THE HELP Gets Its Due

[UPDATE: We wrote this before USA Today named The Help THE book of the year]

Amazingly, given the enormous number of best books lists, one title hasn’t appeared on any of them, despite strong reviews and word of mouth; The Help by Kathryn Stockett.

Both People and Entertainment Weekly have remedied the oversight. People lists The Help at #2 on its Top Ten Books list (after Open by Andre Agassi) and Entertainment Weekly lists it at #2 on their Best Fiction list (after NBA nominee, In Other Rooms, Other Wonders).

[The lists are not available online, link here for the titles on a downloable spreadsheet.]

Our friends over at The Book Reporter named The Help THE Book of the Year (if you want your voice heard, they invite you to nominate your favorite titles of the year).

Entertainment Weely selected ten fiction titles, but they managed to include two more that haven’t appeared on other lists:

#8 Fiction

Sing Them Home
Stephanie Kallos
Retail Price: $14.95
Paperback: 560 pages
Publisher: Grove Press – (2009-08-25)
ISBN / EAN: 0802144136 / 9780802144133

Blackstone Audio:

  • Cassette; 1433203350; $65.95
  • CD; 1433203367; $90.00

Audio downloadale from OverDrive

Entertainment Weekly‘s annotation doesn’t explain why they consider this one of the ten best fiction of the year —  “This fantastical story of three grieving siblings in windblown Nebraska might fly off into the heavens were it not for Kallos’ muscular prose.”

Kallos’ hometown newspaper, the Seattle Times makes a far better case for the book in their review.

PW gave it a starred review and called it an “enthralling second novel” (after the author’s debut Broken for You, which became a bestseller after it was selected for the Today Show Book Club).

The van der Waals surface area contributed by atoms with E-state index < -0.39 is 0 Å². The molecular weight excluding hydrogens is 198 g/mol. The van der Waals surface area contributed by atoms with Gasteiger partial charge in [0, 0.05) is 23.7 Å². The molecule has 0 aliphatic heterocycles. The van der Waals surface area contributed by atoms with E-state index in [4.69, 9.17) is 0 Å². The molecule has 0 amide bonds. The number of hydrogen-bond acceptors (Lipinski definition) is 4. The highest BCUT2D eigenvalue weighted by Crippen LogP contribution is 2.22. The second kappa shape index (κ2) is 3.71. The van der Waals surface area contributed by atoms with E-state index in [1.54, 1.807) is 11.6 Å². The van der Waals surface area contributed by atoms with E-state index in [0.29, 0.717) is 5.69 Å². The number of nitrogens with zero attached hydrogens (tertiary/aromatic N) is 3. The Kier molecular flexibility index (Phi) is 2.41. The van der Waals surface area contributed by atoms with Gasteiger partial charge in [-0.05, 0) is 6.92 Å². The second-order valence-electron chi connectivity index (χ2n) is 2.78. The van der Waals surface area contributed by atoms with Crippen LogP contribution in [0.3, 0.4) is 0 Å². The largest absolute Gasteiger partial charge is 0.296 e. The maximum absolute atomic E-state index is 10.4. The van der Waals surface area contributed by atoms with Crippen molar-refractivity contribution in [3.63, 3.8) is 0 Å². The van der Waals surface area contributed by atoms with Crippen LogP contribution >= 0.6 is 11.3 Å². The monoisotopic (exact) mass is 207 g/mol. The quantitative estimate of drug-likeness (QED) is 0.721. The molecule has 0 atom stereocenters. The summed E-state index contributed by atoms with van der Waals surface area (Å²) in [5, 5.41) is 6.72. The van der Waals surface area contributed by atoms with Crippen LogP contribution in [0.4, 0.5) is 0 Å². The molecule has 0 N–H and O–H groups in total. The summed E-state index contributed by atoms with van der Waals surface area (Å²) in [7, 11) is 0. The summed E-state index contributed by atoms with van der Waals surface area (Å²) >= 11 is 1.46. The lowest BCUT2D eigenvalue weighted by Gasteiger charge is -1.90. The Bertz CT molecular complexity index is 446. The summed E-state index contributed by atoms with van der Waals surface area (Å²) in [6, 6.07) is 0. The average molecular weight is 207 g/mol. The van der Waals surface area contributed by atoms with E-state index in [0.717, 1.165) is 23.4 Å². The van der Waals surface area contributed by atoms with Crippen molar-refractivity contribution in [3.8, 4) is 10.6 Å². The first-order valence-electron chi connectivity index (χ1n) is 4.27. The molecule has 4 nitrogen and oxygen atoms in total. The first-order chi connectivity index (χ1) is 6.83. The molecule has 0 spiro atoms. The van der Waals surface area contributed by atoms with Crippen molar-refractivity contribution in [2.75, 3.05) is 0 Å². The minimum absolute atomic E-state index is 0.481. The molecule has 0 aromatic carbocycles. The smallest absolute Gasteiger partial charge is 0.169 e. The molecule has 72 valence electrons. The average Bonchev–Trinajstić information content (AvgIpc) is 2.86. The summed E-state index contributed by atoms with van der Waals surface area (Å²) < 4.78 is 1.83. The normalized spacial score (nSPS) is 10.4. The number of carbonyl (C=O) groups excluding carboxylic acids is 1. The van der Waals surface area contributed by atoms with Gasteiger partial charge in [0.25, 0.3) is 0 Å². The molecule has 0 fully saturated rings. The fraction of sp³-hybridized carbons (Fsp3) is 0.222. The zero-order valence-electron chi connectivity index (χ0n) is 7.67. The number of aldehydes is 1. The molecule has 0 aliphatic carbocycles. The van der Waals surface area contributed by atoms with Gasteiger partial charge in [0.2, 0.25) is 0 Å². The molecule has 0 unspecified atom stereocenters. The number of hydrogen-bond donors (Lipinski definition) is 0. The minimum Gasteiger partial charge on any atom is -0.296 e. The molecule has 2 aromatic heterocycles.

#9 Fiction

A Monster’s Notes
Laurie Sheck
Retail Price: $30.00
Hardcover: 544 pages
Publisher: Knopf – (2009-06-23)
ISBN / EAN: 0307271056 / 9780307271051

Entertainment Weekly says, “Sheck’s novel, burrowing into the mind of the creature from Mary Shelly’s Frankenstein, is no monstrous mash of brainy bits and hot air, but an electrifying literary triumph.”

That’s not so convincing, either. When you look for other reviews, it doesn’t get much better. Ron Charles at the Washington Post began his with this observation,

The rallying cry against big publishers is that new artists can’t be nourished by an industry obsessed with bestsellers. But before grabbing our pitchforks and torching the House of Bertelsmann, consider the inexplicable appearance of A Monster’s Notes by a poet named Laurie Sheck. Gorgeously printed by New York’s premier publishing house, here is a baffling 500-page book about Frankenstein’s creation that defies description and shreds any expectations you might have for a novel.

Then he delivers the coup de grâce,

I’m sure somewhere there’s a reader smart enough (or dishonest enough) to enjoy this novel in all its rich allusiveness, but I spent the entire ordeal lurching along about 50 IQ points behind.

If Ron Charles had trouble with the book, there’s not much hope for the rest of us.

We should note that prepub reviews were generally better; Booklist starred it and the “famously grumpy” Kirkus called it “Utterly astonishing and not to be missed.”

Well, you can’t say the People list is totally focused on popular titles.

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